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    Joseph Dolce

    Pop Music Legend Reveals Core 'Ingredients' of Creating a True Hit Song

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    Singer-songwriter Joe Dolce captured the hearts and minds of fans all around the world in the 1980’s, rising to fame with his cult classic song “Shaddap you face”, topping numerous charts in the process.

    Despite since turning his hand to poetry; he retains as keen an interest in music as ever, and Sputnik got the chance to interview him and get his thoughts on the industry, pop music, as well as political correctness.

    Sputnik: What would you say are the key ingredients to writing a hit pop song, and what is your opinion about modern pop music?

    Joe Dolce: I don't think anyone knows that. I think in the past there were a couple of pop song writers who were like machines and cranked them out, and in the modern days you had recently Michael Jackson and pretty much everything Michael Jackson, Madonna, Lady Gaga and those people put out, is like co-written by almost a management group, there's no individuals anymore.

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    It's a marketing science that's gone a long way from when I started. When I got interested in music it was the late sixties and the British invasion of pop groups, singer-songwriters were coming in like Bob Dylan and Leonard Cohen, and everyone was doing it, the writers were doing it themselves, with the production being their motivation; now it's the reverse, the writing is being done, and the production is being done by everyone.

    So the ingredients; well it's pretty simple.  We were at a celebration in Bali, a big dance party for two nights solid and I got a chance to watch what a lot of twenty to thirty-year-olds love to listen to, and it's pretty much dance music, Michael Jackson is still relevant and people like that who basically create music for a tribal reaction from an audience you know.

    In a way; my song Shaddap your face was an example because it allowed a tribal interaction and singalong, which hadn't been too popular up to then,  songs were all introspective kind of Human League, the big hair fashion, so  it's where this primal thing comes from where everyone can get in and do something, dance together.

    If you can do that, if you can write something that gets the crowd involved in some way that's a pretty good ingredient. Then you've got to couple it of course with an unforgettable melody, and an emotional component; that's the key to all great music, something to move people, it's not just an intellectual thing, it has to be in the heart.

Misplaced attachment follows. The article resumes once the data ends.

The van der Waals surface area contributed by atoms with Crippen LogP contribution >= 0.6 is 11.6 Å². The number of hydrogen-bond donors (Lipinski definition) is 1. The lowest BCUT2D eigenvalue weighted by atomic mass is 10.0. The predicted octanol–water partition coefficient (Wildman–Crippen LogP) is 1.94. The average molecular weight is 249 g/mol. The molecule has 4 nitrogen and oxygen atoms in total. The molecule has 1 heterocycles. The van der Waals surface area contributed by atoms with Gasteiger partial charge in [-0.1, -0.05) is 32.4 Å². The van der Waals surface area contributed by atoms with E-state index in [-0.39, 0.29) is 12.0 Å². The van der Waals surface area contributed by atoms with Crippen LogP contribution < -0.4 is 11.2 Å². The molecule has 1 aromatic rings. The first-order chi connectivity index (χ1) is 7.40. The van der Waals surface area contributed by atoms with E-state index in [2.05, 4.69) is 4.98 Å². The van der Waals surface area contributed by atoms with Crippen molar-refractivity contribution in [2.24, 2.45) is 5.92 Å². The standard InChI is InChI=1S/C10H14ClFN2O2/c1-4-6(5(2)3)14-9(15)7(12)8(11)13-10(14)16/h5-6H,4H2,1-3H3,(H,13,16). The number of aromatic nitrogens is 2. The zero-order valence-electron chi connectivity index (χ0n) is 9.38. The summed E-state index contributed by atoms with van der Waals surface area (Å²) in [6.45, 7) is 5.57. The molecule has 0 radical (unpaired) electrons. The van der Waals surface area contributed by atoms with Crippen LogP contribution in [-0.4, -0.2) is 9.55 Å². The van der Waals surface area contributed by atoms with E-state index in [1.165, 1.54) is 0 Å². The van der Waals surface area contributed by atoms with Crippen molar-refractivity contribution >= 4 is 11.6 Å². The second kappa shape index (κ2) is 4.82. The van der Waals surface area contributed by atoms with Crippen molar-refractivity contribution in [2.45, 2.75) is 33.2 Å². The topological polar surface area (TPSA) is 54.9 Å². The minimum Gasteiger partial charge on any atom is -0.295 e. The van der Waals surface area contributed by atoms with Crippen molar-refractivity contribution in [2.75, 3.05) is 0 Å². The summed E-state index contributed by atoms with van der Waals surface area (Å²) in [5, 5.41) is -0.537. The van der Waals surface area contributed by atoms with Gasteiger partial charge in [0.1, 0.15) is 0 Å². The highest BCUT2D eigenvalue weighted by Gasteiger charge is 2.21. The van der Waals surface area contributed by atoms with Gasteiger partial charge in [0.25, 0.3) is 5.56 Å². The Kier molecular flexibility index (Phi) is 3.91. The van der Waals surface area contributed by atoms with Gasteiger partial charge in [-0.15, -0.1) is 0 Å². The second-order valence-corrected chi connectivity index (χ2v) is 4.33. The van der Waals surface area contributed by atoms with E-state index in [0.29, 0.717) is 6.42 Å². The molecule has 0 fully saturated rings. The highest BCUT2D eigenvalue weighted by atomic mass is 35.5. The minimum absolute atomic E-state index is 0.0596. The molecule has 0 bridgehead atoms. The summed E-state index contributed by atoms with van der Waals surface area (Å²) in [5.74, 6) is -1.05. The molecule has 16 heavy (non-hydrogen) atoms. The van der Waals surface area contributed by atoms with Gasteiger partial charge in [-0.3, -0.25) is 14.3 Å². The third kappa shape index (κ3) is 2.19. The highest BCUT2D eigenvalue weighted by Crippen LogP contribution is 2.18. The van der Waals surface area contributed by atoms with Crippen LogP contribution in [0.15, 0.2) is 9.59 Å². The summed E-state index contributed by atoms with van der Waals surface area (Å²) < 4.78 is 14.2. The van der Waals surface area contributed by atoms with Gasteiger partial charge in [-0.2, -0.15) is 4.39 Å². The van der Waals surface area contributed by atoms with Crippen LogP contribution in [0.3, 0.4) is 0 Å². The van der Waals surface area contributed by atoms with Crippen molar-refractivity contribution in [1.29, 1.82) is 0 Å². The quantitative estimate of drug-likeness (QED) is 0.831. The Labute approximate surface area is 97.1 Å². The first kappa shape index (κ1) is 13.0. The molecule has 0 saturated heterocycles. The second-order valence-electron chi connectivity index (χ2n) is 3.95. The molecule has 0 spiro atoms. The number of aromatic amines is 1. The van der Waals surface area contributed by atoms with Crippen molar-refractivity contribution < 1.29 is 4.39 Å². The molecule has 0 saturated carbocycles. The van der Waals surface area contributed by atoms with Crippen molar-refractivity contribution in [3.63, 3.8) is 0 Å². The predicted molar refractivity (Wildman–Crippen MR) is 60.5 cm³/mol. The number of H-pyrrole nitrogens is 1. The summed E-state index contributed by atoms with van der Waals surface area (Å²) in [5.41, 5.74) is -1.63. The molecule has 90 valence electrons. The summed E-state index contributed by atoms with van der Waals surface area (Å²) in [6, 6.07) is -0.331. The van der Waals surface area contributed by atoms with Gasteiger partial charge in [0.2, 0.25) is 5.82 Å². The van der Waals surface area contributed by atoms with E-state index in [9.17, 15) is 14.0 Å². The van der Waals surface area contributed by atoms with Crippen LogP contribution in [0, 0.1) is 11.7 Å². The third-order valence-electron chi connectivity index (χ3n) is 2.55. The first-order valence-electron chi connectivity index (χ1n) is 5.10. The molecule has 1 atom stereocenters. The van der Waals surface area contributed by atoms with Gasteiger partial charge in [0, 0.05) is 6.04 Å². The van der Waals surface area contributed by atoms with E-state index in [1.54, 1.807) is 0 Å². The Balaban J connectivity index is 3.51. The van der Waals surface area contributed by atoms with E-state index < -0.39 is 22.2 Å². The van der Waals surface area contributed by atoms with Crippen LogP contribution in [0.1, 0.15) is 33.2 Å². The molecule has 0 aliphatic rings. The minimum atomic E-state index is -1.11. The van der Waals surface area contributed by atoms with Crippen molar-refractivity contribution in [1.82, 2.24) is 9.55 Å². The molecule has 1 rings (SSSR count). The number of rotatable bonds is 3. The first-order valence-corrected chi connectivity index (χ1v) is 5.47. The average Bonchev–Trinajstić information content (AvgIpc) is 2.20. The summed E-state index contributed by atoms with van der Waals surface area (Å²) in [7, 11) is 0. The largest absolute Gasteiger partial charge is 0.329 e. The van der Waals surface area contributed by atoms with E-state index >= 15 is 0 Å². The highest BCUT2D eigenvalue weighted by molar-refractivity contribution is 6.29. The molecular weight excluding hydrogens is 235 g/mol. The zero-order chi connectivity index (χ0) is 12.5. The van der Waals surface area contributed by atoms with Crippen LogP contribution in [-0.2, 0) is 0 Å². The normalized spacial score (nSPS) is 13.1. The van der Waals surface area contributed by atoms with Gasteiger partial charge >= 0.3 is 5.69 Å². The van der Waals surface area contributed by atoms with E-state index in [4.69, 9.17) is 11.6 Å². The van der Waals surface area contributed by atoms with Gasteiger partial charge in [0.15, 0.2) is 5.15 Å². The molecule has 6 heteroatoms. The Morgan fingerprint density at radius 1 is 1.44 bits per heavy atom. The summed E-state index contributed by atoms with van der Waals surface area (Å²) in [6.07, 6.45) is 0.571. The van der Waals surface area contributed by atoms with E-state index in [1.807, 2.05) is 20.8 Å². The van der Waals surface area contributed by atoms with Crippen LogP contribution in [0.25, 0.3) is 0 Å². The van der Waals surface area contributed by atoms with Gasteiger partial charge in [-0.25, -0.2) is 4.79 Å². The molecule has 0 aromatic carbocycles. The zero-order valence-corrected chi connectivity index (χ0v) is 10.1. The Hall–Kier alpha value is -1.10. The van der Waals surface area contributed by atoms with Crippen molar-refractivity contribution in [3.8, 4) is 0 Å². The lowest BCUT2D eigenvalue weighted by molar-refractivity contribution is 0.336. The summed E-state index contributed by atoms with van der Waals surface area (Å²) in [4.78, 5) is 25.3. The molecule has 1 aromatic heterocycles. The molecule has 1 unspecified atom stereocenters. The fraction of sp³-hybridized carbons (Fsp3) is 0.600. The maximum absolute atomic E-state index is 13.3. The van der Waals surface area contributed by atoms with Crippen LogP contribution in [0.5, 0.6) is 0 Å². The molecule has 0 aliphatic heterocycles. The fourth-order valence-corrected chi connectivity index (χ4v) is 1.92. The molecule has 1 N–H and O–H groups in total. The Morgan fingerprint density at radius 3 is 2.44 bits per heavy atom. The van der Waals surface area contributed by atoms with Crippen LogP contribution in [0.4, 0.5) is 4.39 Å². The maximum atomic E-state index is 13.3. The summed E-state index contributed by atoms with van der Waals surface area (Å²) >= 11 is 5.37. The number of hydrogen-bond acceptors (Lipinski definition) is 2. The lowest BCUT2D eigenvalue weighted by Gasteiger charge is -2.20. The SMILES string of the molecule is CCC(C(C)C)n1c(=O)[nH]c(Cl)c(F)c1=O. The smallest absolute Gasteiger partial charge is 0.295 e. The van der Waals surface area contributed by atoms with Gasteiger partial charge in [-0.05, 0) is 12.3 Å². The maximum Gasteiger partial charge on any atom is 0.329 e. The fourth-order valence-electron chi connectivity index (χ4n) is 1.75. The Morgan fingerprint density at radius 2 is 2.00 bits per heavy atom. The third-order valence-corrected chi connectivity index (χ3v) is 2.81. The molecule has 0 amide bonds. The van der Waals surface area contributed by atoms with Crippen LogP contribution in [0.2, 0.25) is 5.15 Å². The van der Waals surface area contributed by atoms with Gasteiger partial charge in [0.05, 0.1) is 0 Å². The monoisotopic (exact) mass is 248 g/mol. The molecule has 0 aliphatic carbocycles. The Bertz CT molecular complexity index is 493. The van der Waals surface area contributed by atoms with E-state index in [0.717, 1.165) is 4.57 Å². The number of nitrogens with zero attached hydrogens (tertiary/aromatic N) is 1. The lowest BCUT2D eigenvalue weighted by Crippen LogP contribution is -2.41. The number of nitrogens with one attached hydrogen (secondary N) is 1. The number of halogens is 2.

Today you have to write dance music but hopefully one day we'll get back to the singer-songwriter concept, where you're songs don't necessarily have to make people get out on the dancefloor, they can actually try and make them learn to play music, because I got inspired to learn music from listening to the Beatles and all those great bands that came over from the UK.

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    I don't get inspired to learn music now from what's going on in pop music; before what I call the great literary music which came in the late sixties, which was when folk music was actually top of the charts, music was pretty much like it is now, it was party music, you had the Beach Boys, and others it was all "let's go out and have a party", and really that's where it is now.

    It's like that again, and that creates a barrier between the people who are really on the fringes of popularity, and that's where we were. Our generation was on the fringes, we weren't the footy players, we weren't the homecoming queens, we were the people who were a bit like the wallflowers and as we got older, we came into our flowering, and that's when said great music revolution happened.

    I think there's a lot of people like that out there now who don't fit in, they don't want to dance to Lady Gaga, they want to  write, they want to lead, they want to think about important things, and they like dancing, and I had a great time dancing to Michael Jackson and others, but I don't want to be like that, and I think a lot of people don't want to be like that, they want to be something else, and I think there will be another revolution in music that'll happen, and those people will come to flower, it seems like it's cyclical.